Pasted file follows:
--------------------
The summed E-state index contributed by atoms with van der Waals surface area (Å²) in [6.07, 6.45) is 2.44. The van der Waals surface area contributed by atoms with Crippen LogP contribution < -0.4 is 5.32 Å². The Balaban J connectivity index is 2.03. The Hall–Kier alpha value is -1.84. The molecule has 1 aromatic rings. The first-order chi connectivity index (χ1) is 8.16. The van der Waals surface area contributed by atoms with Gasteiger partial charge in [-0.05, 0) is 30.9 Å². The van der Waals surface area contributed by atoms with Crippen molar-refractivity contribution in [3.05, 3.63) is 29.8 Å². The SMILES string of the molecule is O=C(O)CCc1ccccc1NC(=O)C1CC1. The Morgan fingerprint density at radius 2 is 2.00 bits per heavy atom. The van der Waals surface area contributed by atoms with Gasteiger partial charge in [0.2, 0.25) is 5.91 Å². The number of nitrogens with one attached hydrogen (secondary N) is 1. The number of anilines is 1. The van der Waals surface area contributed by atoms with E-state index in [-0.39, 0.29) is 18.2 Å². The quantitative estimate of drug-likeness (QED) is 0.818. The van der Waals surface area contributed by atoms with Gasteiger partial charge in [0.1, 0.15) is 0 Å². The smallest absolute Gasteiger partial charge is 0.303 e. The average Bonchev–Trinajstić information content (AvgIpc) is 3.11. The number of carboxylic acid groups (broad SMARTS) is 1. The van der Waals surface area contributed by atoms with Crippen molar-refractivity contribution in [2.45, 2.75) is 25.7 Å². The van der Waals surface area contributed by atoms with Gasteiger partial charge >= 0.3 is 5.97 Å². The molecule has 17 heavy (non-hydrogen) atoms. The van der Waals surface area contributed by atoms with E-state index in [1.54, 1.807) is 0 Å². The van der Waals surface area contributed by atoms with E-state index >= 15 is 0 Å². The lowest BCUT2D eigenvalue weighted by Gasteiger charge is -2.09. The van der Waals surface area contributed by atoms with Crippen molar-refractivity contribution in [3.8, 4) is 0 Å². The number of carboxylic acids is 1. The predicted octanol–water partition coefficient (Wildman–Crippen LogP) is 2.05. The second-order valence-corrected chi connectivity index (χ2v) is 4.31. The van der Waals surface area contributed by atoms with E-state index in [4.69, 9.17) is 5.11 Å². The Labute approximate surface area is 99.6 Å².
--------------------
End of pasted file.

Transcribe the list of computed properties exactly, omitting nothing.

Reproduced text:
The summed E-state index contributed by atoms with van der Waals surface area (Å²) in [6.07, 6.45) is 2.44. The van der Waals surface area contributed by atoms with Crippen LogP contribution < -0.4 is 5.32 Å². The Balaban J connectivity index is 2.03. The Hall–Kier alpha value is -1.84. The molecule has 1 aromatic rings. The first-order chi connectivity index (χ1) is 8.16. The van der Waals surface area contributed by atoms with Gasteiger partial charge in [-0.05, 0) is 30.9 Å². The van der Waals surface area contributed by atoms with Crippen molar-refractivity contribution in [3.05, 3.63) is 29.8 Å². The SMILES string of the molecule is O=C(O)CCc1ccccc1NC(=O)C1CC1. The Morgan fingerprint density at radius 2 is 2.00 bits per heavy atom. The van der Waals surface area contributed by atoms with Gasteiger partial charge in [0.2, 0.25) is 5.91 Å². The number of nitrogens with one attached hydrogen (secondary N) is 1. The number of anilines is 1. The van der Waals surface area contributed by atoms with E-state index in [-0.39, 0.29) is 18.2 Å². The quantitative estimate of drug-likeness (QED) is 0.818. The van der Waals surface area contributed by atoms with Gasteiger partial charge in [0.1, 0.15) is 0 Å². The smallest absolute Gasteiger partial charge is 0.303 e. The average Bonchev–Trinajstić information content (AvgIpc) is 3.11. The number of carboxylic acid groups (broad SMARTS) is 1. The van der Waals surface area contributed by atoms with Crippen molar-refractivity contribution in [2.45, 2.75) is 25.7 Å². The van der Waals surface area contributed by atoms with Gasteiger partial charge >= 0.3 is 5.97 Å². The molecule has 17 heavy (non-hydrogen) atoms. The van der Waals surface area contributed by atoms with E-state index in [1.54, 1.807) is 0 Å². The van der Waals surface area contributed by atoms with E-state index >= 15 is 0 Å². The lowest BCUT2D eigenvalue weighted by Gasteiger charge is -2.09. The van der Waals surface area contributed by atoms with Crippen molar-refractivity contribution in [3.8, 4) is 0 Å². The number of carboxylic acids is 1. The predicted octanol–water partition coefficient (Wildman–Crippen LogP) is 2.05. The second-order valence-corrected chi connectivity index (χ2v) is 4.31. The van der Waals surface area contributed by atoms with E-state index in [4.69, 9.17) is 5.11 Å². The Labute approximate surface area is 99.6 Å².